Judaism’s secret weapon

Some years ago, I had the privilege of teaching Torah to a large group in the original Chochmei Lublin yeshiva – it was then a nursing school; it now has been returned to the Jewish community.

Judaism’s secret weapon (photo credit: Wikimedia Commons)
Judaism’s secret weapon
(photo credit: Wikimedia Commons)
I still vividly remember my first encounter with Gemara. It was in grammar school back in Chicago, when we were handed a small pamphlet with the first page of Bava Metzia – one of the famous “Three Bavas” – that began:
Two people are holding on to the end of a talit; each claims to have found it first. This one says, “It is all mine!” The other counters, “It is all mine!” They take an oath…and the garment (or its worth) is divided between them.”
And so began, for us preteens, the Great Debate that is known as the Talmud: the back-and-forth, give-and-take, stake-out-a-position-and-defend-your-viewpoint-against-all-comers intellectual struggle that is known, somewhat incongruously, as the Oral Law. This bird’s-eye view of the great sages of our history, engaging in holy battle to plumb God’s law is, in many ways, the heart and soul of all Jewish scholarship.
This week, hundreds of thousands of Jews from around the world have gathered in great celebration in synagogues, study halls and even sports stadiums to partake in the 13th global Siyum HaShas, completing yet another seven-year cycle of studying the entire six orders of the Babylonian Talmud – all 2,711 pages of it. The concept of studying “a daf a day” was the brainchild of Rabbi Meir Shapiro, the Rosh Yeshiva of Chochmei Lublin, one of the great Torah-learning centers in Eastern Europe. He suggested the idea at the First World Congress of the World Agudath Israel in Vienna on August 16, 1923 as a way both of encouraging the study of oft-neglected tractates, as well as a pathway to unify the Jewish people. His concept was enthusiastically approved, and the study began on the first day of Rosh Hashana 5684 (September 11, 1923).
CHOCHMEI LUBLIN had a short-lived, tragic history. It was an innovative and beautiful institution, offering sleeping quarters for the students and a top-ranked staff of rabbinic scholars. 50,000 people participated in the opening ceremony of the yeshiva in 1924, and it promised to be one of the primary centers of Jewish learning, but the Nazi invasion changed all that. When the German army took Lublin, they stripped the school’s interior and burned the vast library in the town square. An officer who witnessed the event reported that a brass band played, while a Jewish throng loudly wept as the books burned. The building became the regional headquarters of the German Military Police.
I have my own personal and emotional connection to the yeshiva. Two of my great-uncles taught Talmud there. When the Nazis entered Poland, my grandmother’s family – 13 siblings in all – gathered together to decide what to do. Half of the family chose to escape into Russia; they ultimately survived the war. The others – including these rabbis and their families – did not want to desecrate the Shabbat by traveling over Shabbat, or live apart from the yeshiva; and so they stayed, and perished in the Shoah.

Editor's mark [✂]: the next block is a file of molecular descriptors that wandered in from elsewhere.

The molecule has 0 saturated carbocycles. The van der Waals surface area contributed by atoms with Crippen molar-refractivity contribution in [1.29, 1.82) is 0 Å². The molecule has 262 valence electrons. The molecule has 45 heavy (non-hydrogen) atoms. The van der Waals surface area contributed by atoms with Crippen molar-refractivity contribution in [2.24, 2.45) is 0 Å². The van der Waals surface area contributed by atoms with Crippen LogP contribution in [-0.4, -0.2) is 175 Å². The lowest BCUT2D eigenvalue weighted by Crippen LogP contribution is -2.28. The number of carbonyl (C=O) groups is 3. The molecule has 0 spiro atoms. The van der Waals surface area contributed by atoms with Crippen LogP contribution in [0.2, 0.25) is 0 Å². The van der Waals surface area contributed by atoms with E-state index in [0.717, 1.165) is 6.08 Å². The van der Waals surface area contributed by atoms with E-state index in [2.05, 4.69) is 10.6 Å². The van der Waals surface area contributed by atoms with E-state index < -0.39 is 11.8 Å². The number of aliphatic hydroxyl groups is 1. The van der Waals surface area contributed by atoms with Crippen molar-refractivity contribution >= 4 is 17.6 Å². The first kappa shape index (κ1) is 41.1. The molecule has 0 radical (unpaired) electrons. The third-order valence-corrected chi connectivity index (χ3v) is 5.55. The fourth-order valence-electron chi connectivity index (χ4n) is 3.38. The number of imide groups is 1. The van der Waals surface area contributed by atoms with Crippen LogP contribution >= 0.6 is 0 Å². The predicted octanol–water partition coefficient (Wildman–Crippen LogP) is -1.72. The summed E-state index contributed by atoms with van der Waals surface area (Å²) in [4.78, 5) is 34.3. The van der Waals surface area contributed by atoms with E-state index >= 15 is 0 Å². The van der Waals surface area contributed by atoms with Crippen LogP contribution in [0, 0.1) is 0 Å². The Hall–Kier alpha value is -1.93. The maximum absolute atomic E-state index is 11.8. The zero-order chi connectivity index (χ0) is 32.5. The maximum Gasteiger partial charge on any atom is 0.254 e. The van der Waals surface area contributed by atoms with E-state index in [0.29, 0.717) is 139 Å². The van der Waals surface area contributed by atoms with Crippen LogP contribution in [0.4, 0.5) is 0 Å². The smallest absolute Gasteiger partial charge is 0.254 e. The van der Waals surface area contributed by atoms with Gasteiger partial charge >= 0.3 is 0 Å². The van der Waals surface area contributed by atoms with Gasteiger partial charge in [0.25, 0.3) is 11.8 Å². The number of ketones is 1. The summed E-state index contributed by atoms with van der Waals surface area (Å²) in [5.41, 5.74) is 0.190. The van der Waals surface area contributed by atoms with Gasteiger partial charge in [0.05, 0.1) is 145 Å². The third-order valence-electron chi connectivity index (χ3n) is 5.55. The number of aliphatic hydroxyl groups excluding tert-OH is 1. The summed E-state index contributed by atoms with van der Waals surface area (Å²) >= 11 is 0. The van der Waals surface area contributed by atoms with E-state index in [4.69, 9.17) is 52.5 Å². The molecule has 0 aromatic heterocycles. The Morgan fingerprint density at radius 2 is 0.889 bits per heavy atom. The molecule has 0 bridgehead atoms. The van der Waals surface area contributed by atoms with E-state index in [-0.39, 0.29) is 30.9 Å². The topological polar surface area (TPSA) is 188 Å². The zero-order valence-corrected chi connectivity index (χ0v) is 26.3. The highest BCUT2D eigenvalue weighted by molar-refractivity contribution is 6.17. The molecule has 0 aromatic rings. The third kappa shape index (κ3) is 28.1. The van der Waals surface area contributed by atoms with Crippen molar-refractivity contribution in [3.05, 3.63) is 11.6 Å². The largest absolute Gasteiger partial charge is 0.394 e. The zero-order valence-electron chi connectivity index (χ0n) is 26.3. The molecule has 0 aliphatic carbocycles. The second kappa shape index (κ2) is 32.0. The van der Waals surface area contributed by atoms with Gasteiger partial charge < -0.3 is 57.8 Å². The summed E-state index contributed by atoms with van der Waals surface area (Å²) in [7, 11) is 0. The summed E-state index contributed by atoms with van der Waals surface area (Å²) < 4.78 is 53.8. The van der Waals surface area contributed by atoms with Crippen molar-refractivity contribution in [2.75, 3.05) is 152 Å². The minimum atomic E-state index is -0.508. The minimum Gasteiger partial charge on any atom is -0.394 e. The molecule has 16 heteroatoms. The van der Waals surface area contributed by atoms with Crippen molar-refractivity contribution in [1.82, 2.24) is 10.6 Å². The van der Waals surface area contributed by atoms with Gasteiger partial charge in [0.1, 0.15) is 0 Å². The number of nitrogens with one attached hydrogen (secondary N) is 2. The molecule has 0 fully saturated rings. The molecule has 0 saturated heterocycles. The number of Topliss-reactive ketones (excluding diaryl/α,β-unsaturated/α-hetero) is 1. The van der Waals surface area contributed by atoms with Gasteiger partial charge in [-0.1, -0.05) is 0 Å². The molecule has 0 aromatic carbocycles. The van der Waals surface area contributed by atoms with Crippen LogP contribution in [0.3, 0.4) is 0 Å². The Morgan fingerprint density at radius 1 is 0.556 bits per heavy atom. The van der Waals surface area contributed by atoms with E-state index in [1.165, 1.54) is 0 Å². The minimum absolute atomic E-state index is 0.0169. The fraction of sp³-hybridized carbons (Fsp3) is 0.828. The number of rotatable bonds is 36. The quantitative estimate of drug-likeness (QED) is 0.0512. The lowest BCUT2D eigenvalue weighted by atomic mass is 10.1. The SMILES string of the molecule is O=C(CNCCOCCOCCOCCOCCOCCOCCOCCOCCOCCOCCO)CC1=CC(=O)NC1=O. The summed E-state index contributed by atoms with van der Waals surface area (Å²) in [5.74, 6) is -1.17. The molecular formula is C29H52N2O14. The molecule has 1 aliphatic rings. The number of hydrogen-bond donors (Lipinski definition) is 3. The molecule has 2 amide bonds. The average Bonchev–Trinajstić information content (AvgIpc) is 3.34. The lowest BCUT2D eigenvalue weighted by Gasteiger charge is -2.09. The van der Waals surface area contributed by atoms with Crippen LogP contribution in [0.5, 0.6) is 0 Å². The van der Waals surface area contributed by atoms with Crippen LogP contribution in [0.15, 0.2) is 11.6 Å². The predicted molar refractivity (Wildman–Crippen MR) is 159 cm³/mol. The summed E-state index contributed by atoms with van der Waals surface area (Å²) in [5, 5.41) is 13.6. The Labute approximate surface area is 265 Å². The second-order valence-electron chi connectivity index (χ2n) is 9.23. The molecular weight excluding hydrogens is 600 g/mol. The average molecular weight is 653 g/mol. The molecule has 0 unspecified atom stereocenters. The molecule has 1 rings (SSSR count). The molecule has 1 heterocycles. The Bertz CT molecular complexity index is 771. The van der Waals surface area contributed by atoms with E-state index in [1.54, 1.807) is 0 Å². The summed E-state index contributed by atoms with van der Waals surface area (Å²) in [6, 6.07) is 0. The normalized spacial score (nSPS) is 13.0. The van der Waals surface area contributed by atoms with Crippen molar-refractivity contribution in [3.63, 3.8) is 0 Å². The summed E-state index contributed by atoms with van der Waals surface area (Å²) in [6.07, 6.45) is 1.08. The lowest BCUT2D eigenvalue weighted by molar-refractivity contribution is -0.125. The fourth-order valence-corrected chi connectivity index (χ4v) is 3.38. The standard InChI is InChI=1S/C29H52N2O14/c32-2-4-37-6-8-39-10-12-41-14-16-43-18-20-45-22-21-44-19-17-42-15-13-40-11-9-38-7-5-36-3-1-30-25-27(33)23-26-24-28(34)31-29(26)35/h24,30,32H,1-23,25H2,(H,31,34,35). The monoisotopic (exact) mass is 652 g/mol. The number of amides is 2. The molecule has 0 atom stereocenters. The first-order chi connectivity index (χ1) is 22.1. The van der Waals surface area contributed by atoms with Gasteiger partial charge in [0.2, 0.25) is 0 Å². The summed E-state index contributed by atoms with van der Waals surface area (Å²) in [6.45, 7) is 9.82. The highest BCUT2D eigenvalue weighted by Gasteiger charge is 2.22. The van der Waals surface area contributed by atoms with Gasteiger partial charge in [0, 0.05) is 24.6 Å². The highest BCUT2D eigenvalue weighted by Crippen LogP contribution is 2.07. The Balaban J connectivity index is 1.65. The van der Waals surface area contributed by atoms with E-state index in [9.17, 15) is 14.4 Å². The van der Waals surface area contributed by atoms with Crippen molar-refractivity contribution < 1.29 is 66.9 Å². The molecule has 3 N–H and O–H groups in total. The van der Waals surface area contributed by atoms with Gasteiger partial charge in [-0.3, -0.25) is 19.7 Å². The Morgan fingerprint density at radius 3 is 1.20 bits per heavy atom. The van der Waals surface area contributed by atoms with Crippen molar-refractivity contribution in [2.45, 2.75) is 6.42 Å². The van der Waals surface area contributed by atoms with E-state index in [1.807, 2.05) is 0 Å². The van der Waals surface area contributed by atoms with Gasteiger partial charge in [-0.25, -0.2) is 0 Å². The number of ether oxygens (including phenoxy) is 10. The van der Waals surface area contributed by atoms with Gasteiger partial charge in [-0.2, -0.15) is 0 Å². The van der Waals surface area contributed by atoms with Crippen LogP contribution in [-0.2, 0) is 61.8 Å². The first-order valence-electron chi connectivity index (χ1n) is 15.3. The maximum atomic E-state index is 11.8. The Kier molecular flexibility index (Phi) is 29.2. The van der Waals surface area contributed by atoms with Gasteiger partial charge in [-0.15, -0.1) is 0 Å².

Some years ago, I had the privilege of teaching Torah to a large group in the original Chochmei Lublin yeshiva – it was then a nursing school; it now has been returned to the Jewish community and is an active museum – and I felt I closed a circle in my family history.
THE TALMUD – once transmitted solely by word of mouth, generation to generation – was finally transcribed at the behest of Rabbi Judah the Prince, even though this violated the prohibition of turning oral into written law. “Rebbe,” as he was known, was afraid that the vast sea of knowledge illuminating the laws of the Torah would be lost, and so he made a bold and controversial decision. History has shown that he acted wisely, and the study of the Talmud – sometimes, ironically, to the exclusion of the books of Tanach – has become the centerpiece of Torah learning.
The Gemara, however, is not just a book of knowledge. It is an art, a discipline, a unique training center for the Jewish mind. Alan Dershowitz once remarked that his exceptional grasp of the finer points of the law was a direct result of his studying Talmud; Toronto philanthropist Albert Reichman, when asked for his secret to being so successful in business, simply remarked, “I study Talmud every day!” The Talmudic – or Socratic – method of study is to attack every subject from all angles, to direct and dissect each aspect, until finally arriving at the Truth. Often, it is not so much the result, as it is the process which is paramount. One studies for the sake of studying, not just to come to hard and fast conclusions. Indeed, the rabbinic approach is that even diametrically opposing viewpoints can all be valid, as they are “words of the living God” in their own right.
Even the many non-legal stories in the Talmud – the Aggadata – are filled with brilliance and inspiration, and serve as a glimpse into the mind-set and moral stature of the sages. They can be deeply mysterious, humorous, even tragic – as in the saga of the 10 murdered sages – yet each has a profound lesson to teach.
In fact, I revisited that very first Talmudic lesson I learned, and realized how completely relevant it is, beyond its legal implications. When debating our presence here in Israel, one must always take the position, “It is all mine (or ours);” for to state any less is to abdicate our claim on the land.
With all the many challenges facing Judaism today, the surest sign of a bright future is the proliferation of Talmud study, across all boundaries and encompassing all sectors of our society. With apologies to the Byrds, there may be no greater prescription for our survival than the directive, “Learn, Learn, Learn!”  
The writer is director of the Jewish Outreach Center of Ra’anana.